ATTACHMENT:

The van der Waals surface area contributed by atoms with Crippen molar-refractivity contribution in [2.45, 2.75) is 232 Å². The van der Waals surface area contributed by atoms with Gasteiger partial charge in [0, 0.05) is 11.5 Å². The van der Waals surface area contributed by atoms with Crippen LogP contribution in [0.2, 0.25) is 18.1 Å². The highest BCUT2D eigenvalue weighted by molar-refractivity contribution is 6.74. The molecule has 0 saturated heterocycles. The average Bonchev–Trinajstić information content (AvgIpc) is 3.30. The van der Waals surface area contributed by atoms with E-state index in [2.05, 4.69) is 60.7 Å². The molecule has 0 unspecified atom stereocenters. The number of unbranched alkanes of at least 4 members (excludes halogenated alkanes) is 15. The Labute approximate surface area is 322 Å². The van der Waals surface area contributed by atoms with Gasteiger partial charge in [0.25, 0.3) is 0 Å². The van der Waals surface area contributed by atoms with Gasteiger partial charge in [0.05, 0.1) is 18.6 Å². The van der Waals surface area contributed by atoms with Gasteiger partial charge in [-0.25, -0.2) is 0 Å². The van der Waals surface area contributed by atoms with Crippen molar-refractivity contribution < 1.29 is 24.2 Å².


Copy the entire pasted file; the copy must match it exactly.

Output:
The van der Waals surface area contributed by atoms with Crippen molar-refractivity contribution in [2.45, 2.75) is 232 Å². The van der Waals surface area contributed by atoms with Gasteiger partial charge in [0, 0.05) is 11.5 Å². The van der Waals surface area contributed by atoms with Crippen LogP contribution in [0.2, 0.25) is 18.1 Å². The highest BCUT2D eigenvalue weighted by molar-refractivity contribution is 6.74. The molecule has 0 saturated heterocycles. The average Bonchev–Trinajstić information content (AvgIpc) is 3.30. The van der Waals surface area contributed by atoms with E-state index in [2.05, 4.69) is 60.7 Å². The molecule has 0 unspecified atom stereocenters. The number of unbranched alkanes of at least 4 members (excludes halogenated alkanes) is 15. The Labute approximate surface area is 322 Å². The van der Waals surface area contributed by atoms with Gasteiger partial charge in [0.25, 0.3) is 0 Å². The van der Waals surface area contributed by atoms with Gasteiger partial charge in [0.05, 0.1) is 18.6 Å². The van der Waals surface area contributed by atoms with Gasteiger partial charge in [-0.25, -0.2) is 0 Å². The van der Waals surface area contributed by atoms with Crippen molar-refractivity contribution < 1.29 is 24.2 Å².